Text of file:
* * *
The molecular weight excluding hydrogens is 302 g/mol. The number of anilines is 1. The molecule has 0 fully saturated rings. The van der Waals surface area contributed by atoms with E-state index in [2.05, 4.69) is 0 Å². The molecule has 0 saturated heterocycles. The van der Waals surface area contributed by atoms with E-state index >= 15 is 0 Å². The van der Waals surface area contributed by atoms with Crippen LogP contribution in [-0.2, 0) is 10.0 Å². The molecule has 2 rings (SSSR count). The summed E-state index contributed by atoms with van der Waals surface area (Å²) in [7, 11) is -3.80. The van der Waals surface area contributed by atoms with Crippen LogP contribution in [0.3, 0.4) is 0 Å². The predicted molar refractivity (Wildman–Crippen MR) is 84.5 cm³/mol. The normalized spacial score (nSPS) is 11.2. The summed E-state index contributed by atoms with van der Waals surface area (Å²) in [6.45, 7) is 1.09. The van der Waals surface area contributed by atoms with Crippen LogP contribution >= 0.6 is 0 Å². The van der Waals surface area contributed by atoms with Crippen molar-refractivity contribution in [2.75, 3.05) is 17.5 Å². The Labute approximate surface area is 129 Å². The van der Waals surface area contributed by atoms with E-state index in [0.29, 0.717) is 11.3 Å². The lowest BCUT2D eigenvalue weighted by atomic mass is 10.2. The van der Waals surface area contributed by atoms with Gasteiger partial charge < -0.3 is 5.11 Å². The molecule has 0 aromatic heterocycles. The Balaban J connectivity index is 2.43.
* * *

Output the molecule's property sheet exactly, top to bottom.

The molecular weight excluding hydrogens is 302 g/mol. The number of anilines is 1. The molecule has 0 fully saturated rings. The van der Waals surface area contributed by atoms with E-state index in [2.05, 4.69) is 0 Å². The molecule has 0 saturated heterocycles. The van der Waals surface area contributed by atoms with E-state index >= 15 is 0 Å². The van der Waals surface area contributed by atoms with Crippen LogP contribution in [-0.2, 0) is 10.0 Å². The molecule has 2 rings (SSSR count). The summed E-state index contributed by atoms with van der Waals surface area (Å²) in [7, 11) is -3.80. The van der Waals surface area contributed by atoms with Crippen LogP contribution in [0.3, 0.4) is 0 Å². The predicted molar refractivity (Wildman–Crippen MR) is 84.5 cm³/mol. The normalized spacial score (nSPS) is 11.2. The summed E-state index contributed by atoms with van der Waals surface area (Å²) in [6.45, 7) is 1.09. The van der Waals surface area contributed by atoms with Crippen LogP contribution >= 0.6 is 0 Å². The van der Waals surface area contributed by atoms with Crippen molar-refractivity contribution in [2.75, 3.05) is 17.5 Å². The Labute approximate surface area is 129 Å². The van der Waals surface area contributed by atoms with E-state index in [0.29, 0.717) is 11.3 Å². The lowest BCUT2D eigenvalue weighted by atomic mass is 10.2. The van der Waals surface area contributed by atoms with Gasteiger partial charge < -0.3 is 5.11 Å². The molecule has 0 aromatic heterocycles. The Balaban J connectivity index is 2.43.